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Sodium-Ion Batteries, Game Changer

By Kristy Hoare on in New Solar Technology

Sodium-Ion Batteries, Game Changer

Sodium-Ion Batteries are making a lot of noise in the renewable energy storage space.  Compared to Lithium, Sodium is cheap and abundant.  If we want to store mass amounts of energy from solar and wind, Sodium-Ion batteries could be a great economic and environmental choice.  

With energy companies racing to develop energy storage, one can only assume that there will be a break through technology.  Imagine, a new technology that could dominate the energy storage market, leaving sub-par technologies in its wake and creating an exciting new phase in renewable energy storage.

Lithium-Ion batteries could be involved in some way, shape or form, with this break through technology. Lithium-Ion batteries are making huge advancements; Tesla, Enphase and Samsung are all charging full steam ahead with research and development.  With Lithium-Ion batteries now on the scene, will Sodium-Ion Batteries ever stand a chance? 

Not only is sodium accessible and abundant, making up over 2.6 percent of the earth's crust, sodium can be stored and shipped safely without fire risk.  Another big advantage is that the sodium-ion battery cells can be completely discharged, where as Lithium-ion batteries can only go to 70% depth of discharge - therefore you can use more of the Sodium-Ion battery.

The other good news about Sodium-Ion batteries is that they are now available in New Zealand.  Aquion Energy, based in Pittsburgh, are manufacturing the battery cells that are being distributed by Taspac throughout New Zealand. 

Sodium Ion Battery

Image above: Aquion, S-Line Battery Stack

The Aquion batters are 85% efficient and will run 3,000 cycles before degrading to 80% of their rated capacity.  The cost of these batteries are around the same prices as lead acid batteries (the most commonly used type of batteries for off-grid solar power systems), they are expected to last twice as long than lead acid batteries.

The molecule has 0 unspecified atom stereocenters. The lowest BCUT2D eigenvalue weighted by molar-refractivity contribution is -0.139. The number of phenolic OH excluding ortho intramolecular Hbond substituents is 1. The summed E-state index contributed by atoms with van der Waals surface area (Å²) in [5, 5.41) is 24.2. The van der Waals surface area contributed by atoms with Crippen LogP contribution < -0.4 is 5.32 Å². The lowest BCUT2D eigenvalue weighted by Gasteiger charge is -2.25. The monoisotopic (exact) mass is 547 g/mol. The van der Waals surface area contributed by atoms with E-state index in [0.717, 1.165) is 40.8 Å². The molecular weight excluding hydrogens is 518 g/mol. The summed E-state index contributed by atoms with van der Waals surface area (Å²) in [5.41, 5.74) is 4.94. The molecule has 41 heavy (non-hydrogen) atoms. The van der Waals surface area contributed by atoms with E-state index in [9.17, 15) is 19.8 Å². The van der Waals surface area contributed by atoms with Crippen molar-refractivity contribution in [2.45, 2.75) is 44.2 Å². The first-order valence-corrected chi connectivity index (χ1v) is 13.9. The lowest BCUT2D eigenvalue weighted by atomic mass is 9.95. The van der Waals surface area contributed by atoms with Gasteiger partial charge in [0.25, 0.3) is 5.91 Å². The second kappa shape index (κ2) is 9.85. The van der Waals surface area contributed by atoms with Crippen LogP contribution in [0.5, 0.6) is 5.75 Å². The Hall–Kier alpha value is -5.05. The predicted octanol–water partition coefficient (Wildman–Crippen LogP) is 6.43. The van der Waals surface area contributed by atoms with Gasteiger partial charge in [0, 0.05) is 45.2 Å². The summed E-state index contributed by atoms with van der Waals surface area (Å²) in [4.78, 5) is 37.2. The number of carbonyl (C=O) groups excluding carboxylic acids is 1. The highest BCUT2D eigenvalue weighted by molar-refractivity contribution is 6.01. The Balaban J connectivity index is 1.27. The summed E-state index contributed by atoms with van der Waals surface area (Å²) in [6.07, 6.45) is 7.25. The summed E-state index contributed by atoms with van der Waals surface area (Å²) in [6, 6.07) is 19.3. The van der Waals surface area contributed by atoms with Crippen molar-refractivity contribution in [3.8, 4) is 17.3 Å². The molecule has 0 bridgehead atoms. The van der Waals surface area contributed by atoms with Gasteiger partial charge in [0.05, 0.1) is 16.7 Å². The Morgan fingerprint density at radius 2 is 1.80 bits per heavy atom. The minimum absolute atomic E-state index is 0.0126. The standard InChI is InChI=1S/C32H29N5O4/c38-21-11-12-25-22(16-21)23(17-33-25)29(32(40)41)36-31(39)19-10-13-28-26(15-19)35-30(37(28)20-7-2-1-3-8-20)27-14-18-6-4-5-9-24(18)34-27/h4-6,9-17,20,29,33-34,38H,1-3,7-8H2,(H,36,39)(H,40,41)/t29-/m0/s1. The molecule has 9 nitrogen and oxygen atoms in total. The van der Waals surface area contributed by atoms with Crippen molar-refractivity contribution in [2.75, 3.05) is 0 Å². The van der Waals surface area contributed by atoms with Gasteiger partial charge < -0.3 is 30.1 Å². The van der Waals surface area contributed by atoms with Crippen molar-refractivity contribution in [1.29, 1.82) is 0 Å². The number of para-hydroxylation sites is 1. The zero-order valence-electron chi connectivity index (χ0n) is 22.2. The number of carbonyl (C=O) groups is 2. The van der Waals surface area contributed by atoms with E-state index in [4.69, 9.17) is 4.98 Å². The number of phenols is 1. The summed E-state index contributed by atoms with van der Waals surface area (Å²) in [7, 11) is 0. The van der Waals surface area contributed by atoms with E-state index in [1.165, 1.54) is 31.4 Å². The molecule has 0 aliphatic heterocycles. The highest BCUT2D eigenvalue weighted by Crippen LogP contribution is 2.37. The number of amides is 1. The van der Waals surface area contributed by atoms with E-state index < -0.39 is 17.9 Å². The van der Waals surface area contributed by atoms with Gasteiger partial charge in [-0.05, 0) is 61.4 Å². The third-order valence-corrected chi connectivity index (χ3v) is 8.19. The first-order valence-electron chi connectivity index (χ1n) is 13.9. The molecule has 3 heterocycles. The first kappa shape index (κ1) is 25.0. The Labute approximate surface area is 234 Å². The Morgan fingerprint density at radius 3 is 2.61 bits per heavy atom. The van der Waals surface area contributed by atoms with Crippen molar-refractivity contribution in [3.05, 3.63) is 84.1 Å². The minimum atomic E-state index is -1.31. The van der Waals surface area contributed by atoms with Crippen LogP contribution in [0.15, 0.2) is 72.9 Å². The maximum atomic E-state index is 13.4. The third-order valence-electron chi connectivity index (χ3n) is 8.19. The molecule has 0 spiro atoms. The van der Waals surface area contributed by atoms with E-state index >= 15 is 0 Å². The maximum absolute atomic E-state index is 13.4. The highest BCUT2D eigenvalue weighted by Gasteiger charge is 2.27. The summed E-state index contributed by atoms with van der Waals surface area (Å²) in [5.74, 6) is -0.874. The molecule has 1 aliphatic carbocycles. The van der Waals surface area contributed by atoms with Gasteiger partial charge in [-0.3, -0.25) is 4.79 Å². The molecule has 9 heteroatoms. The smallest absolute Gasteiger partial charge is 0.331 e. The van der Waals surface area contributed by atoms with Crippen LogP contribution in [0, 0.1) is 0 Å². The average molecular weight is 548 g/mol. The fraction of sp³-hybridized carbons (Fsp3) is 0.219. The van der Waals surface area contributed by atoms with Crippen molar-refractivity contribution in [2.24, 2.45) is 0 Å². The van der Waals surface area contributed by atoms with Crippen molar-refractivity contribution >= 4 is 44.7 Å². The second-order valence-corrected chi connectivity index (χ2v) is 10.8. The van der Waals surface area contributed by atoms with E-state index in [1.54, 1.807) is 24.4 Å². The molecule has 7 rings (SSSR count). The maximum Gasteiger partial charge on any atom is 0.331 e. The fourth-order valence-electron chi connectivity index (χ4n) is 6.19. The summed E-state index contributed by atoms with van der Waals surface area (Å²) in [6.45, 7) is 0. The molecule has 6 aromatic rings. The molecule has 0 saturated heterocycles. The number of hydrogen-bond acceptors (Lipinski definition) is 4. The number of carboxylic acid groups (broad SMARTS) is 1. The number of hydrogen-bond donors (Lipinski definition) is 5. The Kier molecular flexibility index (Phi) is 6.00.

One of many high-profile investors in Aquion Energy, Bill Gates, is investing $35 million into the company for research and development.

Aquion batteries are the first batteries to ever receive Cradle to Cradle Bronze status by the C2CC organisation.  The materials used are a lot kinder to the environment.  Materials include salt water electrolyte, carbon composite anode, manganese oxide cathode, and synthetic cotton separator.

The newly built 10 Star Eco Home in Papamoa has 2x Aquion S-Line battery cells at 2.2kW each being 4.4kW of useable storage.

The batteries are slow to charge and slow to discharge, a bit of a draw back.  Therefore, if you have a small battery bank for storing your homes excess solar power (night use), then it will be able to run appliances like your TV and LED during the evening hours. But heavy duty appliances like an oven might still be drawing a proportion of the power needed from the grid.

With the backing of large investments groups and with clear advantages, this technology should be a great contender for Lithium-Ion batteries in the renewable energy storage space.

 

 

 

 

Showing 2 comments

Posted by Doug on 24th Sep 2017 12:31:32

The company has gone bankrupt, and the NZ agent [Taspac] indicates that's unlikely to be rectified anytime soon.

Posted by Ian Williamson on 14th Jul 2016 22:02:03

These batteries are a game changer and I hope are the direction of storage to come.
In there present form they are a high impedance battery which means the discharge rate is rather limited as a single or 2x S line configuration they are 2.2KWhr each but that does not mean you can get 2 KW from them in 1 hr.
That is why they have the M line option which is 12x S line modules or other configurations.
6x S line modules is the minimum you should install unless you just want to run LED lights and a tv and computer.
I am sure this product will continue to improve and the price will drop making it the best solution for the future.

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